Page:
What you need to know
- A new report says that App Tracking Transparency is causing iOS ad prices to fall.
- Android ad prices are increasing as advertisers move their money to where the data is.
Apple's enforcement of its new App Tracking Transparency (ATT) rules is seeing advertisers move away from iOS and towards Android, according to a new report. The shift has seen ad prices fall in terms of those directed at iPhones and iPads, while ads targeted at Android devices have seen a price rise.
Apple began enforcing ATT with the arrival of iOS 14.5 and a new Wall Street Journal report believes that this is having a direct impact on the price of ads targeting iOS — as it is those targeting Android. The ad spending that has targeted iOS is also now much less targeted to specific demographics because of the lack of data.
It's thought that as little as 4% of users allow themselves to be tracked once asked, having a direct impact on ad companies and their ability to push ads at specific users and demographics. That's ATT working as intended, with digital-ad agency Tinuiti Inc saying that "Android ad prices are now about 30% higher than ad prices for iOS users."
The news that advertisers are moving their money to Android — where the data is — shouldn't be all that surprising. It's also a sign that ATT is doing what it was supposed to do in protecting users' privacy and data. That sounds like a win to me!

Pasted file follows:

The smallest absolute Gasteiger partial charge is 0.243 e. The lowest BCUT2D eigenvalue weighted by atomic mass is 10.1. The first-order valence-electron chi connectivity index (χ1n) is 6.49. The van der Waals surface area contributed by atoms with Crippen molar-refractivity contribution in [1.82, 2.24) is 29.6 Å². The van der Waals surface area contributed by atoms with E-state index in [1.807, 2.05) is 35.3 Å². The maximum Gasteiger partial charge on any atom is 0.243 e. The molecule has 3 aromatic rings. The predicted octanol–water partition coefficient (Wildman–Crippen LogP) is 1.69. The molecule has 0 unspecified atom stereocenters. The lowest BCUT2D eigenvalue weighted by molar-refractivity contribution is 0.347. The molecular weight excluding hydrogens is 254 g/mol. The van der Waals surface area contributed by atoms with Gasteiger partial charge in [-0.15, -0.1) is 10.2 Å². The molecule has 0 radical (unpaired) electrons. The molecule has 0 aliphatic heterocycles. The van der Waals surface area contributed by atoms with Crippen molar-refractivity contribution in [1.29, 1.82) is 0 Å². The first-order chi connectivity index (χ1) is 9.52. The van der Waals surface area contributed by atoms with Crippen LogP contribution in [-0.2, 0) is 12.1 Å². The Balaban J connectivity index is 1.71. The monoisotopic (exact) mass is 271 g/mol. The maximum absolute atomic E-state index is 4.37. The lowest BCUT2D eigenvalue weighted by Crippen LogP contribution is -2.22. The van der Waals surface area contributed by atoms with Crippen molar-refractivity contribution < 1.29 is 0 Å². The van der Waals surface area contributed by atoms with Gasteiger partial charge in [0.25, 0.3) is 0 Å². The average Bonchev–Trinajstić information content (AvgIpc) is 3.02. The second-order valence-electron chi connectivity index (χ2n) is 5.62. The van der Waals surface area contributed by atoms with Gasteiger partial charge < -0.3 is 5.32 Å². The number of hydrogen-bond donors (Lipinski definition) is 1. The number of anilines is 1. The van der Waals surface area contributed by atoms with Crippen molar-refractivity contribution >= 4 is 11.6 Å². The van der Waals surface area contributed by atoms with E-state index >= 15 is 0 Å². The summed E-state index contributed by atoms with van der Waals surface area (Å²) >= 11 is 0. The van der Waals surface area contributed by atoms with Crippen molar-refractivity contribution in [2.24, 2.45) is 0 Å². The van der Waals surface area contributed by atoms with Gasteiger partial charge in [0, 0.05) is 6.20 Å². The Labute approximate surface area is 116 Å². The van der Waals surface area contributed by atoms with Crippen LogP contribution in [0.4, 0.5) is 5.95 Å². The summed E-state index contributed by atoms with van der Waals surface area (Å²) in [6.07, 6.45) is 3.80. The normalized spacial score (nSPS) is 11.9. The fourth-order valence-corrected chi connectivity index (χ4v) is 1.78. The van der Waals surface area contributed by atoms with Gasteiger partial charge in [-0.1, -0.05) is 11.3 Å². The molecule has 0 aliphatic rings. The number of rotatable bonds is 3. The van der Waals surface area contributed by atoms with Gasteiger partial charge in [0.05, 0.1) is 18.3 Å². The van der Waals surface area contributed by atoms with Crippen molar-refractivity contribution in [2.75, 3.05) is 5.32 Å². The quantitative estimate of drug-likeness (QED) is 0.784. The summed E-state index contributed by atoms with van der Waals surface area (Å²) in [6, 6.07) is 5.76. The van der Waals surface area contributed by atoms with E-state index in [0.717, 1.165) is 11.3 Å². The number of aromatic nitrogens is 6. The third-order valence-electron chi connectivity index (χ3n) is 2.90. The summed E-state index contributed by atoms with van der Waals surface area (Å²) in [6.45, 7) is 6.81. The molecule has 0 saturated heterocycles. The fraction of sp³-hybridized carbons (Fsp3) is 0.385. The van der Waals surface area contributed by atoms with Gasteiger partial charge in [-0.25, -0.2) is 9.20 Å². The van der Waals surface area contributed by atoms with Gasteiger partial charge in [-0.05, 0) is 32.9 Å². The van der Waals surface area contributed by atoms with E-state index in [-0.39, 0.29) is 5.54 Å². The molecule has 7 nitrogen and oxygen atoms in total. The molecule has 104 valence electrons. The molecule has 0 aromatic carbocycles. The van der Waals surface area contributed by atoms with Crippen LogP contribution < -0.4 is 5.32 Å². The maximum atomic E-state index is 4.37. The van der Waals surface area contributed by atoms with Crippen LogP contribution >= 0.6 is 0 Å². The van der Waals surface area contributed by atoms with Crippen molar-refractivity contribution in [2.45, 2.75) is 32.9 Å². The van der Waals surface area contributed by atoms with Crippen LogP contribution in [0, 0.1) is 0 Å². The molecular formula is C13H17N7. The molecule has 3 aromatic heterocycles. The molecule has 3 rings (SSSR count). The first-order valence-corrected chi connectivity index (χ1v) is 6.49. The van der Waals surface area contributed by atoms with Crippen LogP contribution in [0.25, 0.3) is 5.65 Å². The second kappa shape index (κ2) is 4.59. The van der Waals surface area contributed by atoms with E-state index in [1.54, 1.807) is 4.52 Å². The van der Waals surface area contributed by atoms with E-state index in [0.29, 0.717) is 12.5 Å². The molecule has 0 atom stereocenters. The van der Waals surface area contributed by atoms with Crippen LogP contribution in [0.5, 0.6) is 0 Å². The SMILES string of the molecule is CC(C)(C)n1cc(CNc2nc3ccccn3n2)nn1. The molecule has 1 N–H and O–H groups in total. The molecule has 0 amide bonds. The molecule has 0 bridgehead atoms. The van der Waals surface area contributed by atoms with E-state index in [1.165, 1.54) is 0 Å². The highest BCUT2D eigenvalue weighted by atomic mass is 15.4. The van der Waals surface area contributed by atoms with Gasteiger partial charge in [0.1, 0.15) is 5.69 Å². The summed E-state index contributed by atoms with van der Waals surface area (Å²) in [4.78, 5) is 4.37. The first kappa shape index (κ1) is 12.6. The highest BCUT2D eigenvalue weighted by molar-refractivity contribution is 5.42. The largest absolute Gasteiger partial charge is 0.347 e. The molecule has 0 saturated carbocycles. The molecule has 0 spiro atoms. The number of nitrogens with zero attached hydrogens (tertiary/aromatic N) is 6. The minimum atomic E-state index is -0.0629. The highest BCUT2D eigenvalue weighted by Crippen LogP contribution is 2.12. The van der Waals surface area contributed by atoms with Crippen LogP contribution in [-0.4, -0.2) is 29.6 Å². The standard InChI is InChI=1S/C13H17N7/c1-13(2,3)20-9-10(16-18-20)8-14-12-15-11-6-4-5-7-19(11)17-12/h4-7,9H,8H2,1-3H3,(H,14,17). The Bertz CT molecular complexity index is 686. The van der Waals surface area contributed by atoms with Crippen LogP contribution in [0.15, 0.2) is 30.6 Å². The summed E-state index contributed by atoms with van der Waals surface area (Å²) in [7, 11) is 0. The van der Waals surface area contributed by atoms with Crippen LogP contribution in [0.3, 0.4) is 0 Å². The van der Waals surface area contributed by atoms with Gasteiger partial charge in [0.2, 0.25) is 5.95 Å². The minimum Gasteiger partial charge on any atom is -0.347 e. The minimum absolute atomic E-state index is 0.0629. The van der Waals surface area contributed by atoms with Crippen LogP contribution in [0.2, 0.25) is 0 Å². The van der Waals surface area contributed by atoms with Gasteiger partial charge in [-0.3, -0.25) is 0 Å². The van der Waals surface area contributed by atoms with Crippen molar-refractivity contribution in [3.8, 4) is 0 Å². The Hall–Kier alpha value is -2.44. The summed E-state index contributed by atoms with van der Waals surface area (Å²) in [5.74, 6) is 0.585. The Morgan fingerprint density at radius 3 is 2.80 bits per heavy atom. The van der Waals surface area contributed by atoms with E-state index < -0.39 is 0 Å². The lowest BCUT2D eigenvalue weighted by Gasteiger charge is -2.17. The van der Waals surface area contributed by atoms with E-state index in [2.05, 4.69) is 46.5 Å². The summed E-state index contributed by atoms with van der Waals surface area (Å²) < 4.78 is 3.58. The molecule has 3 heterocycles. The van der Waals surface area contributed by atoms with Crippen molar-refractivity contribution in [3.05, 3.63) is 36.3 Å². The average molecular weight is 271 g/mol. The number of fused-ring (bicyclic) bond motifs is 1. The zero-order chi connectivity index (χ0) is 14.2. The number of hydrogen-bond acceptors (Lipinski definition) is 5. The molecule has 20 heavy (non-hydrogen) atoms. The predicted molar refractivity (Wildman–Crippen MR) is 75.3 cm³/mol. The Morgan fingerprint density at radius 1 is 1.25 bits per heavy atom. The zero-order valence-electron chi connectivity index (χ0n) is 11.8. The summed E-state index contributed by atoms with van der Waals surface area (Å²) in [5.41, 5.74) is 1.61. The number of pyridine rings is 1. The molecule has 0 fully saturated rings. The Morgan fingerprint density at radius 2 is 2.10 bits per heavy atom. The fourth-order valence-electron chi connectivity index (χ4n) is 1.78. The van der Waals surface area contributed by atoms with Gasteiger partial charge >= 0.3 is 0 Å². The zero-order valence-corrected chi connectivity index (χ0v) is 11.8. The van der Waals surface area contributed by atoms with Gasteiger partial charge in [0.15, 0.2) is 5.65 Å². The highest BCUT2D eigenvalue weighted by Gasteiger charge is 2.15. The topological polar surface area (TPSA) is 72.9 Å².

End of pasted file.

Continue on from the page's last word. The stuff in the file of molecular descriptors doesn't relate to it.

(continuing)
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Oliver Haslam has written about Apple and the wider technology business for more than a decade with bylines on How-To Geek, PC Mag, iDownloadBlog, and many more. He has also been published in print for Macworld, including cover stories. At iMore, Oliver is involved in daily news coverage and, not being short of opinions, has been known to 'explain' those thoughts in more detail, too.
Having grown up using PCs and spending far too much money on graphics card and flashy RAM, Oliver switched to the Mac with a G5 iMac and hasn't looked back. Since then he's seen the growth of the smartphone world, backed by iPhone, and new product categories come and go. Current expertise includes iOS, macOS, streaming services, and pretty much anything that has a battery or plugs into a wall. Oliver also covers mobile gaming for iMore, with Apple Arcade a particular focus. He's been gaming since the Atari 2600 days and still struggles to comprehend the fact he can play console quality titles on his pocket computer.